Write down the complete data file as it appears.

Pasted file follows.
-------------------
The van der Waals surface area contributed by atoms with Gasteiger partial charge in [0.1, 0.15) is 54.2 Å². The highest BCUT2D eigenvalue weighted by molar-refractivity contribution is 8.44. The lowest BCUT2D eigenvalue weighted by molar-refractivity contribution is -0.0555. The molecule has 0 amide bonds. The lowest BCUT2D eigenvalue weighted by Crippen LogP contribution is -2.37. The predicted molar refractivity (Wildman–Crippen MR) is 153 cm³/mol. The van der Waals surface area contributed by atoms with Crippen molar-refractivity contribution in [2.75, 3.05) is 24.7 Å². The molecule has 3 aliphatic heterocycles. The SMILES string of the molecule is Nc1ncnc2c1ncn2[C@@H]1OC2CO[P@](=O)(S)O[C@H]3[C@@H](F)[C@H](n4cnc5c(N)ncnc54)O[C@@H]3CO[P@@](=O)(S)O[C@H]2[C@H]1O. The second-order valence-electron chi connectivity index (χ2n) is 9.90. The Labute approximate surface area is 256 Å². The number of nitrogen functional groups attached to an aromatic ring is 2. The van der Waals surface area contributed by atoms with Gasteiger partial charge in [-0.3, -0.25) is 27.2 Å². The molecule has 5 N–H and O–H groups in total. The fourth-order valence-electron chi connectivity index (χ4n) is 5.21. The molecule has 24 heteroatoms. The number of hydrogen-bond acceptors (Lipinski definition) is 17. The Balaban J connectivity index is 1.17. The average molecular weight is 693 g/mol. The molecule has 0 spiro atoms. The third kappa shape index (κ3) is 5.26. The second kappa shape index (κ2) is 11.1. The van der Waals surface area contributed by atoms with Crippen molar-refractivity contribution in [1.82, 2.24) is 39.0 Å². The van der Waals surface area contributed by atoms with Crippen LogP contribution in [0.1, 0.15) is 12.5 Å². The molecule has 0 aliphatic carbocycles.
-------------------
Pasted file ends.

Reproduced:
The van der Waals surface area contributed by atoms with Gasteiger partial charge in [0.1, 0.15) is 54.2 Å². The highest BCUT2D eigenvalue weighted by molar-refractivity contribution is 8.44. The lowest BCUT2D eigenvalue weighted by molar-refractivity contribution is -0.0555. The molecule has 0 amide bonds. The lowest BCUT2D eigenvalue weighted by Crippen LogP contribution is -2.37. The predicted molar refractivity (Wildman–Crippen MR) is 153 cm³/mol. The van der Waals surface area contributed by atoms with Crippen molar-refractivity contribution in [2.75, 3.05) is 24.7 Å². The molecule has 3 aliphatic heterocycles. The SMILES string of the molecule is Nc1ncnc2c1ncn2[C@@H]1OC2CO[P@](=O)(S)O[C@H]3[C@@H](F)[C@H](n4cnc5c(N)ncnc54)O[C@@H]3CO[P@@](=O)(S)O[C@H]2[C@H]1O. The second-order valence-electron chi connectivity index (χ2n) is 9.90. The Labute approximate surface area is 256 Å². The number of nitrogen functional groups attached to an aromatic ring is 2. The van der Waals surface area contributed by atoms with Gasteiger partial charge in [-0.3, -0.25) is 27.2 Å². The molecule has 5 N–H and O–H groups in total. The fourth-order valence-electron chi connectivity index (χ4n) is 5.21. The molecule has 24 heteroatoms. The number of hydrogen-bond acceptors (Lipinski definition) is 17. The Balaban J connectivity index is 1.17. The average molecular weight is 693 g/mol. The molecule has 0 spiro atoms. The third kappa shape index (κ3) is 5.26. The second kappa shape index (κ2) is 11.1. The van der Waals surface area contributed by atoms with Crippen molar-refractivity contribution in [1.82, 2.24) is 39.0 Å². The van der Waals surface area contributed by atoms with Crippen LogP contribution in [0.1, 0.15) is 12.5 Å². The molecule has 0 aliphatic carbocycles.